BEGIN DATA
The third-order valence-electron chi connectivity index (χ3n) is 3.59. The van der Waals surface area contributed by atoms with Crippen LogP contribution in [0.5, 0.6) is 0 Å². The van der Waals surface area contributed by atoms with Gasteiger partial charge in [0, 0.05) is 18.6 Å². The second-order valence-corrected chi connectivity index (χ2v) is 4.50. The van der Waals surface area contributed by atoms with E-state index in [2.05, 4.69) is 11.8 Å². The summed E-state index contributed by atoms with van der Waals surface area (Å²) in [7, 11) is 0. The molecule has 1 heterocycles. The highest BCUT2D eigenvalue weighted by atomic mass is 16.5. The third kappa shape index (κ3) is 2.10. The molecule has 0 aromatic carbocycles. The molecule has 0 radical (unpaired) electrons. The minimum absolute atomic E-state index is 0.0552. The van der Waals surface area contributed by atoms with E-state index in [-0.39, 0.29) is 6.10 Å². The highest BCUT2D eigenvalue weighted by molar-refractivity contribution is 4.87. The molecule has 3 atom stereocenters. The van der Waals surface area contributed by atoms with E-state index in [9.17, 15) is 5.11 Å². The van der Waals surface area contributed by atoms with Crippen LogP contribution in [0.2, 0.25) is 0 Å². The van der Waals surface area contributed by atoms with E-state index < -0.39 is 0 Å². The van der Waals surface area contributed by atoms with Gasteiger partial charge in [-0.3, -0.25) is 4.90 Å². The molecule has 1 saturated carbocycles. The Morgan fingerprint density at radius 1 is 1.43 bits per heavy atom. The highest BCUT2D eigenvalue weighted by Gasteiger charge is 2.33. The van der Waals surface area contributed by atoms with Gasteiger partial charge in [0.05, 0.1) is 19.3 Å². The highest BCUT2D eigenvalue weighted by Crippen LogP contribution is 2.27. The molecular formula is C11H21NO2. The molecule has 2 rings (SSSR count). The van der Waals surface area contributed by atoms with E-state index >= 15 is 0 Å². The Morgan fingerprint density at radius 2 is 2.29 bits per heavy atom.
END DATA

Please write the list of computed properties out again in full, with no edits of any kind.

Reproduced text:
The third-order valence-electron chi connectivity index (χ3n) is 3.59. The van der Waals surface area contributed by atoms with Crippen LogP contribution in [0.5, 0.6) is 0 Å². The van der Waals surface area contributed by atoms with Gasteiger partial charge in [0, 0.05) is 18.6 Å². The second-order valence-corrected chi connectivity index (χ2v) is 4.50. The van der Waals surface area contributed by atoms with E-state index in [2.05, 4.69) is 11.8 Å². The summed E-state index contributed by atoms with van der Waals surface area (Å²) in [7, 11) is 0. The molecule has 1 heterocycles. The highest BCUT2D eigenvalue weighted by atomic mass is 16.5. The third kappa shape index (κ3) is 2.10. The molecule has 0 aromatic carbocycles. The molecule has 0 radical (unpaired) electrons. The minimum absolute atomic E-state index is 0.0552. The van der Waals surface area contributed by atoms with E-state index in [-0.39, 0.29) is 6.10 Å². The highest BCUT2D eigenvalue weighted by molar-refractivity contribution is 4.87. The molecule has 3 atom stereocenters. The van der Waals surface area contributed by atoms with E-state index in [9.17, 15) is 5.11 Å². The van der Waals surface area contributed by atoms with Crippen LogP contribution in [0.2, 0.25) is 0 Å². The van der Waals surface area contributed by atoms with E-state index < -0.39 is 0 Å². The van der Waals surface area contributed by atoms with Gasteiger partial charge in [-0.3, -0.25) is 4.90 Å². The molecule has 1 saturated carbocycles. The Morgan fingerprint density at radius 1 is 1.43 bits per heavy atom. The highest BCUT2D eigenvalue weighted by Gasteiger charge is 2.33. The van der Waals surface area contributed by atoms with Gasteiger partial charge in [0.05, 0.1) is 19.3 Å². The highest BCUT2D eigenvalue weighted by Crippen LogP contribution is 2.27. The molecular formula is C11H21NO2. The molecule has 2 rings (SSSR count). The van der Waals surface area contributed by atoms with E-state index >= 15 is 0 Å². The Morgan fingerprint density at radius 2 is 2.29 bits per heavy atom.